Chevron Corp. (CVX) had one of the largest tax expenses in the nation during its most recently reported fiscal year, but most of that money was payable to the U.S. federal government. Of Chevron’s $20 billion tax expense, more than $17 billion was in taxes owed to foreign countries. As a result, Chevron’s effective tax rate was 43.2% -- well above the U.S. statutory rate of 35%. High taxes, though, are not the company’s only concern abroad. The oil and gas giant remains embroiled in a long-running lawsuit related to pollution in Ecuador by Texaco, which it acquired more than a decade ago. Chevron has alleged that the Ecuadorian verdict, ordering it to pay damages running well into the billions of dollars, is based on fraudulent evidence.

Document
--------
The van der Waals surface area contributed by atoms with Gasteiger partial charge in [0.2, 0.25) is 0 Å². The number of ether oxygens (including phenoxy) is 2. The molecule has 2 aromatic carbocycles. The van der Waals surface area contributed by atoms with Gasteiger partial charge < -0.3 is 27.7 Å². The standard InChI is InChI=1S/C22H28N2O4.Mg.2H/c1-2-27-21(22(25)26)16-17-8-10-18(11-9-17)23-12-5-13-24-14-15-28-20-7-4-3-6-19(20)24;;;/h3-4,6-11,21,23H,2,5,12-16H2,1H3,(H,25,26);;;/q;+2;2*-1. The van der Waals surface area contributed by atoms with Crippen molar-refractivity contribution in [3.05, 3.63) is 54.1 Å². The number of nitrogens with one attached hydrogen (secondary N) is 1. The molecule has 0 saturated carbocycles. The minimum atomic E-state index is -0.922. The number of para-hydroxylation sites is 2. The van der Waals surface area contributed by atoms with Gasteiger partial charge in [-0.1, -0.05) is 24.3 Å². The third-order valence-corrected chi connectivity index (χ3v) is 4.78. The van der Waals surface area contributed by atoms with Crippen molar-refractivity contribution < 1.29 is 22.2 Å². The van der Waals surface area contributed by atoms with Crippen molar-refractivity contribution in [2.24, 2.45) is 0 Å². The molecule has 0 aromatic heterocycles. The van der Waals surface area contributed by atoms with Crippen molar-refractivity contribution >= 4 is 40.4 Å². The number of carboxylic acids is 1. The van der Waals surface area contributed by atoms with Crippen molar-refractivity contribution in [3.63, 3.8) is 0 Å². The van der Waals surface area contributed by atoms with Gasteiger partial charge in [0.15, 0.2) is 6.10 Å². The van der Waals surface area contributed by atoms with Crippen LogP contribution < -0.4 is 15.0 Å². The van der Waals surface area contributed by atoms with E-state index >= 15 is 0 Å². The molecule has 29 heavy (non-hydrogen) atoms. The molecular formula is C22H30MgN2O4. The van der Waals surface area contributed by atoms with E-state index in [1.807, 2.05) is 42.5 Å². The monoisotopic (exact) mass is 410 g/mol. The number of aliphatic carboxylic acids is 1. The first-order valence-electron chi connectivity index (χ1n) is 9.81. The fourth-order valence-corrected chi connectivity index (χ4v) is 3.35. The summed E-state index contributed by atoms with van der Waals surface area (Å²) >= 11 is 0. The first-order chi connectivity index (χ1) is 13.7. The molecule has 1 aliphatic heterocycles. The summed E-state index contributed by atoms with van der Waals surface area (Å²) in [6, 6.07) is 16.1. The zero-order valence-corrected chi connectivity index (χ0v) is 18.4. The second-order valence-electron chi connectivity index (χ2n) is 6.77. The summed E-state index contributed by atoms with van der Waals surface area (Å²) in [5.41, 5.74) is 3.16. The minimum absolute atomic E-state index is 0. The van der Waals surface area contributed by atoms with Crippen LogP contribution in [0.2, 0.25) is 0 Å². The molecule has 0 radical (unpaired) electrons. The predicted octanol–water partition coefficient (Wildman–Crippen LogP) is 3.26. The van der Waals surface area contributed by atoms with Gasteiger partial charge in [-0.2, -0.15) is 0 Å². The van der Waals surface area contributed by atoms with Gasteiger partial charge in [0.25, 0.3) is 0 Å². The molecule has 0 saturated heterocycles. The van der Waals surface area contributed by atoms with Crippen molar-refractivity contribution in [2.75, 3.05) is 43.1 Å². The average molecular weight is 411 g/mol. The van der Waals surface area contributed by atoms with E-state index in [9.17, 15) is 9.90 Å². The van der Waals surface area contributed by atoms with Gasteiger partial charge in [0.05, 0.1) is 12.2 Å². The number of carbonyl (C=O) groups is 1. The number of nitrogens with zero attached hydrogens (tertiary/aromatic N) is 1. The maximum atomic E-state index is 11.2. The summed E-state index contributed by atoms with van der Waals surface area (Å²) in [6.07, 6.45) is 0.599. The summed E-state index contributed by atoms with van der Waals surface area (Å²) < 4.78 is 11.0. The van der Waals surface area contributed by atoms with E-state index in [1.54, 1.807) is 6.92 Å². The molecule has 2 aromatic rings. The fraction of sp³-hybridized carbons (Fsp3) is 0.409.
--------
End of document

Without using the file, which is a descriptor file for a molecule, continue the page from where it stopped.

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1. Exxon Mobil
> Income tax expense: $31.0 billion
> Earnings before taxes: $78.7 billion (the most)
> Revenue: $428.4 billion (2nd most)
> 1-yr. share price change: +14.5%
> Industry: Oil and gas
Exxon Mobil is one of the nation’s largest companies by a number of measures. The oil and gas titan trails only Walmart in revenue and has the highest pre-tax income of any American public company. Not surprisingly, Exxon Mobil also pays more in taxes than any other corporation. In its most recently reported full year, the company’s tax expenses totaled nearly $31 billion. Exxon Mobile’s foreign income totaled more than $67 billion in its most recent fiscal year, which helped boost its effective tax rate to 44% of before-tax income. However, foreign taxes are not the company’s only drain on profits. For much of last year, the company had to contend with diminishing profitability from its refining operations.
10. United Continental Holdings
> Income tax expense: -$1 million
> Earnings before taxes: -$724 million
> Revenue: $37.2 billion
> 1-yr. share price change: +55.6%
> Industry: Airlines